China Inaugurates Third Lighthouse in Disputed South China Sea


Chinese media outlet Xinhua has confirmed that a third illegally constructed lighthouse in the South China Sea is now fully operational. The lighthouse is located on the artificial island formerly known as Subi Reef and equipped with “automatic identification systems” that significantly expand China’s surveillance capabilities.

The Chinese government announced the official opening of the lighthouse with a “completion ceremony” Tuesday night in a photo essay on state media outlet Xinhua. Xinhua noted that the new lighthouse “can provide efficient navigation services such as positioning reference, route guidance and navigation safety information to ships, which can improve navigation management and emergency response.”

It can also expand China’s ability to keep track of vessels navigating through the Spratly Islands significantly. Ministry of Transport Deputy Director Zheng Heping told China Radio International Wednesday that the lighthouse “is equipped with automatic identification system and very high frequency stations.”

The lighthouse’s functionality is likely to increase regional concerns of Chinese expansionism in the region. Beijing claims nearly all of the maritime territory in the South China Sea, including the Spratly and Paracel Islands. Its claims overlap with those of Malaysia, Brunei, Vietnam, the Philippines, and Taiwan, which China does not acknowledge as a sovereign nation. The Philippines and Vietnam both contest the Spratly Islands, and the Philippines has lodged a case at the Permanent Court of Arbitration at The Hague against China’s territorial claims. China has vowed to ignore any verdict the court reaches.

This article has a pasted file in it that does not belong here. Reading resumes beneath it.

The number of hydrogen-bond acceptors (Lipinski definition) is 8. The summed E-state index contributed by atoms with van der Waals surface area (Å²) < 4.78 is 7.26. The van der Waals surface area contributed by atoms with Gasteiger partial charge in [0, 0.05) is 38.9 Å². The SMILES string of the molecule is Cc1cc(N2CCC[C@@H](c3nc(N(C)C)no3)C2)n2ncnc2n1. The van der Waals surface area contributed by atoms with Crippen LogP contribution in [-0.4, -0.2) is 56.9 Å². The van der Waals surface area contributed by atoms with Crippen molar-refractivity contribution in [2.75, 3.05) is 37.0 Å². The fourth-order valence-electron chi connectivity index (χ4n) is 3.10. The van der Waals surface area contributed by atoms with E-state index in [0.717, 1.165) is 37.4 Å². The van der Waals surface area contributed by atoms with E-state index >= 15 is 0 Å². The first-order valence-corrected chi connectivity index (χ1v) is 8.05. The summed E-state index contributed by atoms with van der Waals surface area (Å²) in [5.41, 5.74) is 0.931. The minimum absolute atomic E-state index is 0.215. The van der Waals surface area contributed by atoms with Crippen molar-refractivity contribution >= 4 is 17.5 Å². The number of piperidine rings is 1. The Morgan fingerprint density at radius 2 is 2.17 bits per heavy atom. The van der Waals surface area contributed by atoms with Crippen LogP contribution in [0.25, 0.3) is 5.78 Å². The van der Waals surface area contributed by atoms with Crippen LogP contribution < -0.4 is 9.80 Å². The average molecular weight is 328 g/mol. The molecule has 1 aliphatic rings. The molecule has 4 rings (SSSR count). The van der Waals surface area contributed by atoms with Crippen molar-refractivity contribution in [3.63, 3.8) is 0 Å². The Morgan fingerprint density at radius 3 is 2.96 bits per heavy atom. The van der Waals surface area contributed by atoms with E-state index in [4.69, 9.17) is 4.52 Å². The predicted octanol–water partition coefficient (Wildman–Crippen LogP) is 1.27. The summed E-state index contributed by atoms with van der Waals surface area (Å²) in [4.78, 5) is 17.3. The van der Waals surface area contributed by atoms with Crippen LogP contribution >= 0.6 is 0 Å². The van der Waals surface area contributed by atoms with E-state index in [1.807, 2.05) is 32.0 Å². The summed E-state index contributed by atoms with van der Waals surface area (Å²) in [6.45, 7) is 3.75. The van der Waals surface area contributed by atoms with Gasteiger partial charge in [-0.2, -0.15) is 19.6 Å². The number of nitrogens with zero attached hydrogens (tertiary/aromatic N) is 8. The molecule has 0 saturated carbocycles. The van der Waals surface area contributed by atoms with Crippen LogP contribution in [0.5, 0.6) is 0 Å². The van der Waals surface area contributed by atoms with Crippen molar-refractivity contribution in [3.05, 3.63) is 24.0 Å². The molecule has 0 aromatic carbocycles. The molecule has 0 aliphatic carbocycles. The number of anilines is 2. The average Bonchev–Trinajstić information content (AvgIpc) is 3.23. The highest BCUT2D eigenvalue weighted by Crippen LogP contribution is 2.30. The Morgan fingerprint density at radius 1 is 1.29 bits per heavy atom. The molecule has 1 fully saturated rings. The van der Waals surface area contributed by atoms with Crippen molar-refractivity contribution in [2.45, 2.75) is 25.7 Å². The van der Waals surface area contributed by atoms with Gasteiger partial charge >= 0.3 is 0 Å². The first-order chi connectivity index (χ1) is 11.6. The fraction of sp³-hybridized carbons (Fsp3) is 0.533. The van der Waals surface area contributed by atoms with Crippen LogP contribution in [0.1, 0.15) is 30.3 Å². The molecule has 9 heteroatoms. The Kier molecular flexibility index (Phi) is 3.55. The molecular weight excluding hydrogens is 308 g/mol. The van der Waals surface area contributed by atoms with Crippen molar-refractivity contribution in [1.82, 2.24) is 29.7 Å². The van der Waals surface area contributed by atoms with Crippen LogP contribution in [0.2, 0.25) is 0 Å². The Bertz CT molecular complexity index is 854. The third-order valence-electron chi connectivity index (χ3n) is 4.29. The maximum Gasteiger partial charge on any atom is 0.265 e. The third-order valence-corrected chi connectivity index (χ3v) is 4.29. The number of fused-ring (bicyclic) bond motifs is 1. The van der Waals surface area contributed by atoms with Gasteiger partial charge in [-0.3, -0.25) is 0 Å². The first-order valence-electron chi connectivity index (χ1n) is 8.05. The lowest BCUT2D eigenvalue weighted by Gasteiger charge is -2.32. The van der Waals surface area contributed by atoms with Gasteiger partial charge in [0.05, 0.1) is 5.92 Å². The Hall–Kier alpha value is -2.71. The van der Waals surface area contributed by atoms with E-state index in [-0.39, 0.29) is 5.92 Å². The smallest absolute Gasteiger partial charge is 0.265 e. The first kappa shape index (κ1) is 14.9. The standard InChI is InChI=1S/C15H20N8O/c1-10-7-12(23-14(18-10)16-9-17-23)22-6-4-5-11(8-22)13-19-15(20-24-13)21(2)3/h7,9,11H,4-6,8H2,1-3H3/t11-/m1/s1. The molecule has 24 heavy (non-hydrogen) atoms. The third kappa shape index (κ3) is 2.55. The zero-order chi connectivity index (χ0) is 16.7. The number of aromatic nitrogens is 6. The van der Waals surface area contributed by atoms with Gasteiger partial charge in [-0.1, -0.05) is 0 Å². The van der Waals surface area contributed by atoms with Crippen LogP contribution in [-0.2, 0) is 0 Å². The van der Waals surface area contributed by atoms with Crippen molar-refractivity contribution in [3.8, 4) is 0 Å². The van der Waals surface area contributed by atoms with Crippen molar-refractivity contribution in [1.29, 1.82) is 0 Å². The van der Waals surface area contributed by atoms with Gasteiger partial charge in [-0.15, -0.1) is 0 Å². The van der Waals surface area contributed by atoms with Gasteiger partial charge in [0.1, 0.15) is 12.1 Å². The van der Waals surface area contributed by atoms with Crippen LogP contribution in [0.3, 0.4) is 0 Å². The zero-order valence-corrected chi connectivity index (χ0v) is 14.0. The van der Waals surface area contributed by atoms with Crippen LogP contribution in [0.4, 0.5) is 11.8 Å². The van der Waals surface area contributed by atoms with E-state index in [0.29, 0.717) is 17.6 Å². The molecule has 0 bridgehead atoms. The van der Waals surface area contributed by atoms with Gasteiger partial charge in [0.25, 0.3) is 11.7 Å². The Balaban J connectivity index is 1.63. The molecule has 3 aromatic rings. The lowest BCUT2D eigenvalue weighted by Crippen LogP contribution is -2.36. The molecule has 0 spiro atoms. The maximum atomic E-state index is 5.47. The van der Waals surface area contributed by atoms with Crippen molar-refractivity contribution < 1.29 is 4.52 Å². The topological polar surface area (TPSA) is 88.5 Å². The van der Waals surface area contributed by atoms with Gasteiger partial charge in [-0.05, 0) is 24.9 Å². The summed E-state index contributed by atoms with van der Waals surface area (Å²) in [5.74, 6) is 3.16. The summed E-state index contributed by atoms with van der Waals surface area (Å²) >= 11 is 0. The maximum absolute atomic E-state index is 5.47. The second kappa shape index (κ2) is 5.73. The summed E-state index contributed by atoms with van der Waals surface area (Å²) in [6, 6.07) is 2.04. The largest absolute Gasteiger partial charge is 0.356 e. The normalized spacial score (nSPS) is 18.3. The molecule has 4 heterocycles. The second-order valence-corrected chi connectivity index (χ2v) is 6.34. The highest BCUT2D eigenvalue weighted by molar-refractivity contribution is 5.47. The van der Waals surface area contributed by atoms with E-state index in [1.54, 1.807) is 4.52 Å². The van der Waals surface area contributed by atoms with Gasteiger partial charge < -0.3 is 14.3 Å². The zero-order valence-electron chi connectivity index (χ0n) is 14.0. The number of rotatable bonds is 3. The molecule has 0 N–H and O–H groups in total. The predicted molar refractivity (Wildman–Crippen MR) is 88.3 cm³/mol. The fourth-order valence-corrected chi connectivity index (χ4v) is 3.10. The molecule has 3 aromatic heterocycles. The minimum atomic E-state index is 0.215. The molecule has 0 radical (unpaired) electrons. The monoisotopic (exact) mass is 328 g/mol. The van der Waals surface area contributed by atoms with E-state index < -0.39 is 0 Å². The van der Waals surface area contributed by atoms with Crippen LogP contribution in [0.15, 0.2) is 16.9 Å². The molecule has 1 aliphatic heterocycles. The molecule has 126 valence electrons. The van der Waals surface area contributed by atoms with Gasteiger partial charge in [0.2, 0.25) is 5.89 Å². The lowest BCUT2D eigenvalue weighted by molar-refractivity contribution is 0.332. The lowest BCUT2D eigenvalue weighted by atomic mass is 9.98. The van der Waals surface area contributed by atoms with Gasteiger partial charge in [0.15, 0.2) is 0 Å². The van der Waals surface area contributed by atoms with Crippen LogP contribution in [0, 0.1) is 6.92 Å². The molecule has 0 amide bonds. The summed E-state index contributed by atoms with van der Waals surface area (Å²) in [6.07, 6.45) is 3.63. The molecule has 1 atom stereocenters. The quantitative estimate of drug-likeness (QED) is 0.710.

Foreign Ministry spokesman Lu Kang said the lighthouse was necessary because “high traffic density, complex navigation condition, severe shortage in aids and response forces have combined to threaten navigation safety and hindered economic and social development in the region.”

The new lighthouse was built on Subi Reef, formerly partially underwater but now an artificial island. Reuters notes that China appears to intend to use the island to establish a 12-nautical-mile exclusive economic zone in the region, which would prevent other international actors from fishing there or exploiting other resources. International law explicitly prohibits the use of reefs in such a way, however.

The Diplomat also highlights that Subi Reef has become a target of American freedom of navigation exercises, which aim to eliminate the threat of Chinese hegemony in the region. In October, the United States Navy’s USS Lassen sailed within 12 nautical miles of the reef, a move China alleged threatened its “sovereignty and security interest, and has put the safety of personnel on the reefs in danger.” American officials have responded by urging China to become accustomed to such moves, as they are to become “routine.” Construction of the lighthouse on Subi Reef began that very month.

Sticking to the U.S. Navy mantra of “we’ll fly, sail and operate wherever international law allows,” U.S. Pacific Command head Admiral Harry Harris insisted in February that America will continue such operations “with greater complexity in the future.” He dismissed Chinese officials’ accusations that America is seeking to militarize the South China Sea, instead noting, “China’s intent to militarize the South China Sea is as certain as a traffic jam in DC.”

The United States will also participate in combat drills with Philippine and Australian troops designed to “prepare to quickly respond to a range of potential crises, including in the disputed South China Sea,” according to the Associated Press. U.S. Defense Secretary Ash Carter is expected to personally oversee some of the exercises, his presence in the region intended to “reaffirm that the relationship that we have with the Philippines is rock solid and we’re side by side,” according to U.S. Marine Lt. Gen. John Toolan.

In addition to this coalition, the Japanese government recently announced that it will dispatch a destroyer to a joint military exercise in the region with Indonesia. The destroyer will be in the region between April 12-16.